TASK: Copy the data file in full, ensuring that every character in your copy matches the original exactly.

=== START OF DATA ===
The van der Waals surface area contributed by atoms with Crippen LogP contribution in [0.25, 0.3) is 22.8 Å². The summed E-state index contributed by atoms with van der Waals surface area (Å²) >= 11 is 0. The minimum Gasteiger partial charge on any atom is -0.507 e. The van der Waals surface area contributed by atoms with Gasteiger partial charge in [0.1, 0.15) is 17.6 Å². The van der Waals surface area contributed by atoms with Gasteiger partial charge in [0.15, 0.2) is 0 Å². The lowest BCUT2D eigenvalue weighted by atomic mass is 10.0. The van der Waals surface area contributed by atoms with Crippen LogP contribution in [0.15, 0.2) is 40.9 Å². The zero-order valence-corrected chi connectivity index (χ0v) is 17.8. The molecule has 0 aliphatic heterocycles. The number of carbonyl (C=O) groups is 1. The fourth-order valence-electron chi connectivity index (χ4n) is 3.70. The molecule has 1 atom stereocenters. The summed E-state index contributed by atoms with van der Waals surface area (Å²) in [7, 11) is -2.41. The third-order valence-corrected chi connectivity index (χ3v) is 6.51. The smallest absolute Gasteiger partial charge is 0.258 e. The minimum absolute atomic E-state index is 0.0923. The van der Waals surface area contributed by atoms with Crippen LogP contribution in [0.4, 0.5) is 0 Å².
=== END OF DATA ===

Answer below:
The van der Waals surface area contributed by atoms with Crippen LogP contribution in [0.25, 0.3) is 22.8 Å². The summed E-state index contributed by atoms with van der Waals surface area (Å²) >= 11 is 0. The minimum Gasteiger partial charge on any atom is -0.507 e. The van der Waals surface area contributed by atoms with Gasteiger partial charge in [0.1, 0.15) is 17.6 Å². The van der Waals surface area contributed by atoms with Gasteiger partial charge in [0.15, 0.2) is 0 Å². The lowest BCUT2D eigenvalue weighted by atomic mass is 10.0. The van der Waals surface area contributed by atoms with Crippen LogP contribution in [0.15, 0.2) is 40.9 Å². The zero-order valence-corrected chi connectivity index (χ0v) is 17.8. The molecule has 0 aliphatic heterocycles. The number of carbonyl (C=O) groups is 1. The fourth-order valence-electron chi connectivity index (χ4n) is 3.70. The molecule has 1 atom stereocenters. The summed E-state index contributed by atoms with van der Waals surface area (Å²) in [7, 11) is -2.41. The third-order valence-corrected chi connectivity index (χ3v) is 6.51. The smallest absolute Gasteiger partial charge is 0.258 e. The minimum absolute atomic E-state index is 0.0923. The van der Waals surface area contributed by atoms with Crippen LogP contribution in [0.4, 0.5) is 0 Å².